What is Metastatic Melanoma?

What is Metastatic Melanoma?

04 October 2012,   By ,   0 Comments

metastatic, melanoma, oncosec, medical, gene therapy, clouds, sun, medical trials

 

As the largest organ of the body, the skin protects us from a myriad of conditions, parasites, and other foreign agents. Be that as it may, it is also highly susceptible to different diseases, viruses, and cancers. Different skin types can be more resistant or more susceptible to different conditions. One type of cancer that aggressively attacks the skin is melanoma: the later stage of which is known as metastatic melanoma.

Often referred to as the most hazardous form of skin cancer, melanoma tends to start as spots or moles on the skin. As a fast spreading cancer, this can quickly move into the surrounding skin and organs. Described as a cancer of the melanocytes (the cells which produce melanin: a pigment responsible for color in the skin), melanoma can actually start in many areas of the body. However, it is predominantly found in the skin. While it is less common than other types of skin cancer, melanoma is notorious for having low life expectancies – especially if not treated until the later stages – and becomes progressively more difficult to treat, as the cancer advances. The incidence for melanoma is expected to be 76,250 in 2012 according to the National Cancer Institute.

Metastatic melanoma is Stage III and IV of the cancer. This stage involves the spread of melanoma into the lymph nodes and other areas of the body such as the brain, lungs, liver and other organs. Being such a late stage melanoma, the metastatic stage has a 10-year survival rate of less than 10% (NIH 2009), with a life expectancy of 2-7 months, depending on the number of organs the cancer has spread to (Treatment Trials 2010). Many different types of melanoma are referred to as metastatic, once they have spread to a second site in the body. This includes cutaneous, mucosal and ocular varieties. Unlike some other aggressive cancers, as it spreads, the cells remain melanoma cells, instead of becoming another type of cancer.

 

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Figure depicts metastatic melanoma that has spread into the lymph nodes

 

There are many risk factors that increase the chance of developing melanoma. These factors include sensitivity and overexposure to the sun, fair complexions (especially those with fair skin, blonde or red hair, and blue eyes), individuals who have had severe sunburns as a child, those with a family history of skin cancers, and having a large number of moles (especially if they are of an irregular shape). It is highly advisable to have any strange moles or pigmentations of the skin checked by a physician, as soon as possible. When expecting to spend large amounts of time in the sun, always prepare yourself with sunscreen or sunblock and avoid extended periods in direct sunlight, during peak hours.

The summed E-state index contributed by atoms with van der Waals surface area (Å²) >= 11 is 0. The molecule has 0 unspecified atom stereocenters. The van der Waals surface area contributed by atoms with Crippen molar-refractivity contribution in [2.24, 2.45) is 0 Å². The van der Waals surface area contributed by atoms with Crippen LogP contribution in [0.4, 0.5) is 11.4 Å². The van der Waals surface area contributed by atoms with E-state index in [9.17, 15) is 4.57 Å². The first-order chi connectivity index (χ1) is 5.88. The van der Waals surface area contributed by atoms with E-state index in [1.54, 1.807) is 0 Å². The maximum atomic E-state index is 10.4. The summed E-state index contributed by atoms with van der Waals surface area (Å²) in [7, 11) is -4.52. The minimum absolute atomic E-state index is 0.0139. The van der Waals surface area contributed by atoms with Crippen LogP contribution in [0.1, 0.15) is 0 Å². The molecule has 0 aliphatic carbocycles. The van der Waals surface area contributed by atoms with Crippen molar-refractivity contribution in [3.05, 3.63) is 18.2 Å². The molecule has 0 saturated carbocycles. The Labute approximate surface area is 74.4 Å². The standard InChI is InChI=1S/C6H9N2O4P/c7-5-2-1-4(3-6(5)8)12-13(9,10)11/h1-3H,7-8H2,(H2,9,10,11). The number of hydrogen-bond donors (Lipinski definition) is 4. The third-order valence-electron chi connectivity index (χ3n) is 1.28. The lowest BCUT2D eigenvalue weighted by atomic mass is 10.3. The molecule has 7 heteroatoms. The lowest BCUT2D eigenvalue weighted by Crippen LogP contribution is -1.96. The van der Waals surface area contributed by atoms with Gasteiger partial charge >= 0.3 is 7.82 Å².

The prognosis of metastatic melanoma is extremely dependent on how far the cancer has spread. Because of how advanced Stage IV tends to be, prognoses are generally poor. Patients who are diagnosed and begin treatment before the cancer has spread to other organs have a much higher chance of successful treatment and survival. Metastatic melanoma has historically been difficult to treat, because of its aggressive, quick moving nature. In the past, some successful methods for fighting this type of cancer were found to create levels of toxicity in the body at too high an amount to be feasible as legitimate methods of treatment. However, OncoSec is currently involved in bringing new methods of treatment to the forefront of fighting metastatic melanoma.

Initial trials showed that OncoSec’s ImmunoPulse therapy is safe and can achieve effective results without the harsh side effects of traditional treatments like radiation and chemotherapy. This method of gene therapy utilizes a plasmid DNA construct that instructs the body to produce IL-12 protein: integral to stimulating the immune system to recognize and destroy cancer cells. With a minimal dosage, this therapy has been found to be effective at killing melanoma cells, while being safer and less toxic then traditional therapies. In a Phase I study, 90% of treated lesions responded to ImmunoPulse therapy while 53% of patients with metastatic disease showed regression of at least some of their metastatic disease. Even more encouraging was that, 16% of patients showed complete regression of the cancer after only one treatment of ImmunoPulse.

OncoSec is currently enrolling participants for a Phase II trial using ImmunoPulse for Stage III-IV metastatic melanoma. Approximately 25 patients will be enrolled into this trial. It is believed that this treatment could be a safer and more effective alternative than current therapies for late-stage metastatic melanoma. If you or a loved one has been diagnosed with this devastating disease, and you would like to learn about OncoSec’s ImmunoPulse therapy, please see more information on the  clinical trial.

If you would like to learn more about metastatic melanoma or OncoSec, please consult our website. You can also contact us on Facebook and Twitter.


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